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, 118 (3), 1002-9

Screening for Posttraumatic Stress Disorder in Children After Accidental Injury

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Screening for Posttraumatic Stress Disorder in Children After Accidental Injury

Justin A Kenardy et al. Pediatrics.

Abstract

Objective: Children who have experienced an accidental injury are at increased risk of developing posttraumatic stress disorder. It is, therefore, essential that strategies are developed to aid in the early identification of children at risk of developing posttraumatic stress disorder symptomatology after an accident. The aim of this study was to examine the ability of the Child Trauma Screening Questionnaire to predict children at risk of developing distressing posttraumatic stress disorder symptoms 1 and 6 months after a traumatic accident.

Methods: Participants were 135 children (84 boys and 51 girls; with their parents) who were admitted to the hospital after a variety of accidents, including car- and bike-related accidents, falls, burns, dog attacks, and sporting injuries. The children completed the Child Trauma Screening Questionnaire and the Children's Impact of Events Scale within 2 weeks of the accident, and the Anxiety Disorders Interview Schedule for Diagnostic and Statistical Manual of Mental Disorders, Fourth Edition, Child Version, was conducted with the parents to assess full and subsyndromal posttraumatic stress disorder in their child 1 and 6 months after the accident.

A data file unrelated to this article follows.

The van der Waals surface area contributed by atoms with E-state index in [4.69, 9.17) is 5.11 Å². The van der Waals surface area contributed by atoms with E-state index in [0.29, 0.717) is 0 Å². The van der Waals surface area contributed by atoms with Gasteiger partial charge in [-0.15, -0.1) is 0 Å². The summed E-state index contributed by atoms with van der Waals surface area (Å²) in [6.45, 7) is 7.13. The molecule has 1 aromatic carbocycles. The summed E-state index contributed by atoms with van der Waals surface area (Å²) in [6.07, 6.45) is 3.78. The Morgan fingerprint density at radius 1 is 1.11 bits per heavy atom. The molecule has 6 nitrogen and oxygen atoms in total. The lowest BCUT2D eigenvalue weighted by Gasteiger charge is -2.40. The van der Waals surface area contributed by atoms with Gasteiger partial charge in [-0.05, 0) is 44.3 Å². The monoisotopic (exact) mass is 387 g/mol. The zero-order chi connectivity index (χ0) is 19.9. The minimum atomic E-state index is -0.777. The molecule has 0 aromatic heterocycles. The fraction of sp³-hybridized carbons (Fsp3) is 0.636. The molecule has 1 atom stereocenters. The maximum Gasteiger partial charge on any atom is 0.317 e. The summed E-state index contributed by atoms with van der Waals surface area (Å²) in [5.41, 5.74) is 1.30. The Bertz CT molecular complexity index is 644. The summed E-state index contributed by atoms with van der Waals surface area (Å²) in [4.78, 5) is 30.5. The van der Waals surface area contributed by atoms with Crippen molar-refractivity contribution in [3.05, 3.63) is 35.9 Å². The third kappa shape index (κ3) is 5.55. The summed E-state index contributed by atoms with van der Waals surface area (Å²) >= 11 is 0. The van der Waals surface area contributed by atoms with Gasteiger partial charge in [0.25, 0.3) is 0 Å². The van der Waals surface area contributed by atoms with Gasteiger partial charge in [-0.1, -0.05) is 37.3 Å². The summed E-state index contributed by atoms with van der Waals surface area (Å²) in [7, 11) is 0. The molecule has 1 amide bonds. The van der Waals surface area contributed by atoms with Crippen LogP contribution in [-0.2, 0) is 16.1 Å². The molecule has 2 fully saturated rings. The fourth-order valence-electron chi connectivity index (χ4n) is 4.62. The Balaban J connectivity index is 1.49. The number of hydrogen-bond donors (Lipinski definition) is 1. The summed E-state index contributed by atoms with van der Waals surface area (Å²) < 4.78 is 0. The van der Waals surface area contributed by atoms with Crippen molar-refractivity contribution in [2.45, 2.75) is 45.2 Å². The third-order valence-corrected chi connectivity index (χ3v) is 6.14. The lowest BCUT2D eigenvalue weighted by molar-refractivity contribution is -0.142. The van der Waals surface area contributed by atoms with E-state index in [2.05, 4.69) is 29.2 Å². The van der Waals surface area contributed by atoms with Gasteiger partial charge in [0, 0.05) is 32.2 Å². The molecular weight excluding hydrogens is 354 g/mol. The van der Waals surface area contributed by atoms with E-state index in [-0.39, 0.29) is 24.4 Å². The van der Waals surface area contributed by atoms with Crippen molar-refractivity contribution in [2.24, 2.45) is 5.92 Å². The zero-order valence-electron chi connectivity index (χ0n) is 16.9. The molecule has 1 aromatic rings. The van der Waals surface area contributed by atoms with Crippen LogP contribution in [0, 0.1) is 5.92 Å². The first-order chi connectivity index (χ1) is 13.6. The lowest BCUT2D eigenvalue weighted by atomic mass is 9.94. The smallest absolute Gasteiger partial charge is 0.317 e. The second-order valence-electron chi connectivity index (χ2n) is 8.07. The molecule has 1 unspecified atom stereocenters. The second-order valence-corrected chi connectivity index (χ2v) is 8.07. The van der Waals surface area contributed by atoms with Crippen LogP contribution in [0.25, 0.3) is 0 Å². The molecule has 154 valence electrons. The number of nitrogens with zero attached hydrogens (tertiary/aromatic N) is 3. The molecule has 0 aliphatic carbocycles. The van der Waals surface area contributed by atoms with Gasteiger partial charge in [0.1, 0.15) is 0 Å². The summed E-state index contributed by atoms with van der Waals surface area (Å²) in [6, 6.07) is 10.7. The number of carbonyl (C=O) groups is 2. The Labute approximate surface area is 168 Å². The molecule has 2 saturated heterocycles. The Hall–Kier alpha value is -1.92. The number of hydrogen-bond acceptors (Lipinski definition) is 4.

Results: Analyses of the results revealed that the Child Trauma Screening Questionnaire correctly identified 82% of children who demonstrated distressing posttraumatic stress disorder symptoms (9% of sample) 6 months after the accident. The Child Trauma Screening Questionnaire was also able to correctly screen out 74% of children who did not demonstrate such symptoms. Furthermore, the Child Trauma Screening Questionnaire outperformed the Children's Impact of Events Scale.

Conclusions: The Child Trauma Screening Questionnaire is a quick, cost-effective and valid self-report screening instrument that could be incorporated in a hospital setting to aid in the prevention of childhood posttraumatic stress disorder after accidental trauma.

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